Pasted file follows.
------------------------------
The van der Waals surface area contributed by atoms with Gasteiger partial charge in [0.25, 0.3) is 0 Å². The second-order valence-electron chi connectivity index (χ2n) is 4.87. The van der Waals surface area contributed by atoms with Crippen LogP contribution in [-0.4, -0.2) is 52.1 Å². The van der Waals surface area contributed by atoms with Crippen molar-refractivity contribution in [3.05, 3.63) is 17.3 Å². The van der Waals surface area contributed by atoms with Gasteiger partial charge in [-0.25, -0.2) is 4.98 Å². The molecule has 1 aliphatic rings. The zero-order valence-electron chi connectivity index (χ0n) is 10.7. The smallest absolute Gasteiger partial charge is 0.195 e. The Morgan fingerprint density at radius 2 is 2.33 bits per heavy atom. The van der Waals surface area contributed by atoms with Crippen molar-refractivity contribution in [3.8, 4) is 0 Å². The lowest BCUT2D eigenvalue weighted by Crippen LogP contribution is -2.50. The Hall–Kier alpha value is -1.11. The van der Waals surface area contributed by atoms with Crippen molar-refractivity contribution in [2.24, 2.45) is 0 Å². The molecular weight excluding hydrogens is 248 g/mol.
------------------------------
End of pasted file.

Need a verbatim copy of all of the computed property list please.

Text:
The van der Waals surface area contributed by atoms with Gasteiger partial charge in [0.25, 0.3) is 0 Å². The second-order valence-electron chi connectivity index (χ2n) is 4.87. The van der Waals surface area contributed by atoms with Crippen LogP contribution in [-0.4, -0.2) is 52.1 Å². The van der Waals surface area contributed by atoms with Crippen molar-refractivity contribution in [3.05, 3.63) is 17.3 Å². The van der Waals surface area contributed by atoms with Gasteiger partial charge in [-0.25, -0.2) is 4.98 Å². The molecule has 1 aliphatic rings. The zero-order valence-electron chi connectivity index (χ0n) is 10.7. The smallest absolute Gasteiger partial charge is 0.195 e. The Morgan fingerprint density at radius 2 is 2.33 bits per heavy atom. The van der Waals surface area contributed by atoms with Crippen molar-refractivity contribution in [3.8, 4) is 0 Å². The lowest BCUT2D eigenvalue weighted by Crippen LogP contribution is -2.50. The Hall–Kier alpha value is -1.11. The van der Waals surface area contributed by atoms with Crippen molar-refractivity contribution in [2.24, 2.45) is 0 Å². The molecular weight excluding hydrogens is 248 g/mol.